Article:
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KL
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« Reply #19 on: May 15, 2016, 08:07:27 AM »

Hi Havier,

Humbrol H15 midnight blue looks OK for U-2 E-23 model:



... I just checked my tin cans and H-15 should do the trick. I may add a tiny drop of grey or white to light it up a bit for scale effect, but from the pictures it looks plain dark and glossy.


Yes, it looks very dark and glossy; no need for white.
H15 seems as a good choice becouse it is glossy:





compare photos above with E-23 photo



E-23 was extremely glossy.  Smiley


The lower wing reflection looks like the silver/grey U-2 in the back, race number 44. I'm not sure if E-23 carried red stars on the wings, it was a civilian aircraft after all.

Profile in Ivanov's book clearly has red stars on lover wings - check my previous post...  It isn't clear weather this plane was a "civilian" or "military". E-23 on rudder looks as a type name not a registration.  If "civilian", plane would have SSSR-E23 on its fuselage.  Huh

Regards,
KL
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Massimo Tessitori
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« Reply #20 on: May 15, 2016, 08:53:11 AM »

Hi,
Quote
Looks like they were using that incredible (literally) reference penned by that guy with the personality disorder.
it seems a lot to his drawings with AII green/AII dark green/AII light blue. Only, the AII green is not so lime.
Regards
Massimo
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Javier Planells
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« Reply #21 on: May 24, 2016, 12:20:03 AM »

Hi Havier,

Humbrol H15 midnight blue looks OK for U-2 E-23 model:



... I just checked my tin cans and H-15 should do the trick. I may add a tiny drop of grey or white to light it up a bit for scale effect, but from the pictures it looks plain dark and glossy.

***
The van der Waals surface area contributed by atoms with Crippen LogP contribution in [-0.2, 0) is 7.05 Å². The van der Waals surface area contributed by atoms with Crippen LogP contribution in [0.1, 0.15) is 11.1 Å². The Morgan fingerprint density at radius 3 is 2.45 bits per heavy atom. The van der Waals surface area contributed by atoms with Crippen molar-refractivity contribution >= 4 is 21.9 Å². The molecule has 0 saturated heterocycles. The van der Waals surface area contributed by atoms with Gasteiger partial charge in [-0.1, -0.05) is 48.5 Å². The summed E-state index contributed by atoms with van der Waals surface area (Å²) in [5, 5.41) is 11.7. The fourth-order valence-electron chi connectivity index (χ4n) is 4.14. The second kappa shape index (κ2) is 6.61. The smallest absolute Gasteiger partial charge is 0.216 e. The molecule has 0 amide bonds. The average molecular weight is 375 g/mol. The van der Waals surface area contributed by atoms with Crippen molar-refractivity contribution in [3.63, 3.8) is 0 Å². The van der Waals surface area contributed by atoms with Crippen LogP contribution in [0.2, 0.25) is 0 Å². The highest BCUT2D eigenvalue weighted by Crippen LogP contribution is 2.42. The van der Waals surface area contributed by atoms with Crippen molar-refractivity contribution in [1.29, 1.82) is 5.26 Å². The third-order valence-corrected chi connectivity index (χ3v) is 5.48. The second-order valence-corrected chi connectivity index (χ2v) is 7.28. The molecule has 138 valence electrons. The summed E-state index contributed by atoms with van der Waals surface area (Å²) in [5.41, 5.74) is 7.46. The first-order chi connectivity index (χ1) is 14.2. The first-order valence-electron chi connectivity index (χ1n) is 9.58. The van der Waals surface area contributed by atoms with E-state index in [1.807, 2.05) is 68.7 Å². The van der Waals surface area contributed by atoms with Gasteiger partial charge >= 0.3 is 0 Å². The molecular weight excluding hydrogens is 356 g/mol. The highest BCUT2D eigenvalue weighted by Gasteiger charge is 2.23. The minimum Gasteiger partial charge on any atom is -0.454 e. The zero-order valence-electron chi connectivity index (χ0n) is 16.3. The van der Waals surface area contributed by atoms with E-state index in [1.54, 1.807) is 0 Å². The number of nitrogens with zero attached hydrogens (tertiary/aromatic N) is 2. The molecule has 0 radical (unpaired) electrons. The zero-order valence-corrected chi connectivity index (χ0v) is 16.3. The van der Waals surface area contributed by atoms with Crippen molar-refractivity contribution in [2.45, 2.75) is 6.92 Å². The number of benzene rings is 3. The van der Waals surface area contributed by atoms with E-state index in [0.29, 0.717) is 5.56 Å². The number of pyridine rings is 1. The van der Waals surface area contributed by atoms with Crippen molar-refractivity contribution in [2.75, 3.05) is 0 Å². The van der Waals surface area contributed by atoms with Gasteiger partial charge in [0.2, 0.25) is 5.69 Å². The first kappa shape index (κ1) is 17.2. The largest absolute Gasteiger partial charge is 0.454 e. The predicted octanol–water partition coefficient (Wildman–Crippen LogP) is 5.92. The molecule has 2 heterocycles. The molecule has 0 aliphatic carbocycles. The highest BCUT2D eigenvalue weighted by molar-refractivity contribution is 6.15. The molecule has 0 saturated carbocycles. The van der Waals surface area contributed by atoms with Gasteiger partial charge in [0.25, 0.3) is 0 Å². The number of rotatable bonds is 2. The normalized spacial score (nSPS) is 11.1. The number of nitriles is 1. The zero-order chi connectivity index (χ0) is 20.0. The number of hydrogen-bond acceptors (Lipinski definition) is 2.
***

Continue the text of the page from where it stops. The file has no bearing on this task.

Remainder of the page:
Yes, it looks very dark and glossy; no need for white.
H15 seems as a good choice becouse it is glossy:





compare photos above with E-23 photo



E-23 was extremely glossy.  Smiley


The lower wing reflection looks like the silver/grey U-2 in the back, race number 44. I'm not sure if E-23 carried red stars on the wings, it was a civilian aircraft after all.

Profile in Ivanov's book clearly has red stars on lover wings - check my previous post...  It isn't clear weather this plane was a "civilian" or "military". E-23 on rudder looks as a type name not a registration.  If "civilian", plane would have SSSR-E23 on its fuselage.  Huh

Regards,
KL


Thank you KL and Massimo for your help on this scheme. Yes, I agree with you, Konstantin. Chkalov's U-2 and Bashneft's SPL had special civilian registration, after all. I wonder if the "E-23" marking was painted on the other side of the rudder or just on the left side. For example, South Front decal sheet states that U-2 CCCP-N740 rudder badge was painted on one side only. Is that possible?
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Playing the mandolin is like tossing darts at people: when you do they move their feet rather quick!
Massimo Tessitori
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« Reply #22 on: May 24, 2016, 06:39:49 AM »

Hi Javier,
probably none knows it for sure. Probably they decided so because the emblem, as it is, can't fit on the other side of the rudder without modifications.
Regards
Massimo
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KL
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« Reply #23 on: May 26, 2016, 03:38:31 AM »

...I wonder if the "E-23" marking was painted on the other side of the rudder or just on the left side.  For example, South Front decal sheet states that U-2 CCCP-N740 rudder badge was painted on one side only.

The plane must have had E-23 markings on both sides of the rudder!!!  this wasn't a bedge - it was type designation...

E-23 was a purely experimental plane.  It wasn't registered as a civilian plane and it wasn't a military plane.  In 1930-es there was a special category of planes funded by the Ministry of Industry (this ministry included all aviation and armament production).  These planes usually had "IE" on their tailfins or rudders:







HTH,

kl
 
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Javier Planells
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« Reply #24 on: May 28, 2016, 01:00:39 AM »